Fong: This reminds me of your work, “Optimal Use,” which is closely related to the experiences of your mother.  When these things are fully displayed, one realizes that the feelings they kindle surpass the intrinsic concepts of “art.”  They contain a sense of changing eras.  Categorization of the artwork becomes irrelevant.  The work’s forms are very subtle as well, with every little detail an integral part to the piece.  Through reflection on your relationship with your parents, these two pieces solidify the connection between “art” and “life.”  Through these works, your social perspectives have changed.  You transform “Art” into a lifestyle, thus, making it an interface between people and society, people and nature, as well as between people themselves.  

Song:  Chinese people value family bonds.  My works express these bonds, not because of me, but, rather my Chinese heritage.  At most, people live to a hundred years of age and they experience many things.  Yet, there is one thing a person cannot choose: their heritage.  A person must face his or her heritage.  And, when we have our own children, we can then fully appreciate our parents’ affectionate care towards us.  

Fong:  Therefore, your works have a very down-to-earth feel about them. You don’t care about the art market’s trends.  Your works are personal.  Furthermore, I just thought of a question.  For example, you use fictitious imaging techniques in your works, “Water Writing Diaries” and “Touching My Father.”  For these pieces, your father agreed to take off his clothes because he was moved by your caring intentions?  I am most interested in these kinds of works of yours that portray the character of Chinese people.  Another example is your work, “Beat,” which includes many Zen related insights.  It made me think of Ping Xu’s work, “Dust.”

Song:  I personally appreciate and respect the Zen philosophy very much.  However, I don’t think I have reached a level of self enlightenment yet.  In my consciousness, art and life are equal.  There are two more things that equate to one another: “something” and “nothing.”  I feel that “something” and “nothing” are one thing.  For example, the light beam that I flash is “nothing.”  But, to me it is “something.”  Why do I create videos?  Some people see videos as a new media, but, I disagree.  Video art consists of works that can be seen, but not touched.  This expresses the relationship between “have and nothing” very well.  Within the exhibition you curated, “Fry Beijing,” a light beam was projected onto steam and walls.  In reality, there is nothing, yet we feel that there is something there.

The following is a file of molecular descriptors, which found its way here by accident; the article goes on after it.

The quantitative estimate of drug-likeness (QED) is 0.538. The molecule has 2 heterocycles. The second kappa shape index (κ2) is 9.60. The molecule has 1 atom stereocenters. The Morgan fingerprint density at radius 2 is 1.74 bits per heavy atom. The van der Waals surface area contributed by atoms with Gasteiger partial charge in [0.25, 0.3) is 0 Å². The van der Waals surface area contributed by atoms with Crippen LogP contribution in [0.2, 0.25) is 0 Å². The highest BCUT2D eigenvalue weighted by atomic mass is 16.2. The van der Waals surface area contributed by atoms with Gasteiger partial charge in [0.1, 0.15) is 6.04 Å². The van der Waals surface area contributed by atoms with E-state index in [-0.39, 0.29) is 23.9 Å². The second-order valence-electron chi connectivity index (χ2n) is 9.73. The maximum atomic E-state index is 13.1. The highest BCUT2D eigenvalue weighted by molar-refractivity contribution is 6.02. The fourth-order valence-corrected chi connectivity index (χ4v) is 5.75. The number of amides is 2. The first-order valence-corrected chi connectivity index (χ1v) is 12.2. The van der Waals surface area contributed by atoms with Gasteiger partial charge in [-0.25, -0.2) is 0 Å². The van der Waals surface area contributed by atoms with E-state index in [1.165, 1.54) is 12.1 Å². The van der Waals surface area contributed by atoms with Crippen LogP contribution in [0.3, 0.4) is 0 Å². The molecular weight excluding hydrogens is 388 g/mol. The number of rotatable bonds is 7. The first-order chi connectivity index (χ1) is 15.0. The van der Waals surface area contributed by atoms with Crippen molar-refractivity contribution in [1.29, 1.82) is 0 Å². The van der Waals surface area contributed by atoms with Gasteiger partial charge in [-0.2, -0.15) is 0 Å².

Fong:  Your work, “Print Water,” also embodies such qualities.  

Song: When I create art, I try to focus on certain topics, such as my familiarity with “water” or my interest in mirrors and introspection.  “Water” is amorphous.  It takes on the shape of its container and is just a blob in the vacuum of outer space.  It is only in real life that water has a defined shape.  I am fascinated by “water’s” three chemical states: liquid, solid, and gas.  In life, there are many mirrors: ones that you can see and ones that you cannot.  For example, we are having a conversation, in which I am reflecting on myself.  And, “I” represent many sides to my self.  When facing different people or situations, one adjusts their personality accordingly.  Thus, they wear many facades.  In reality, I take on many roles, which makes my work more complicated.  Today, I am a tour guide for a travel agency; tomorrow, I might appear in the guise of a “son;” the day after, I might become a person who broke the mirror.  Exploring myself allows me to gain more “contact points” with life.  

Fong:  You are very sensitive towards the concept of “borders.”  This includes your experimentation with the notions of “space” and “distance” in geographical, chronological, and interfacial boundaries.  For example, this is evident in your work, “Broken Mirror.”  The concept of borders and the space in between signify the transcending and connecting of two or more intermediate points.  This kind of narrative approach is sagacious, yet it challenges the form that the artist uses.  It is an expressive form that contains meaning.  Its success depends on the artist’s choice of medium, which ultimately decides the success of the artist to convey his intentions with the message; thus, the audience’s thoughts can easily extend to the realm of fables.  Is this your way of thinking?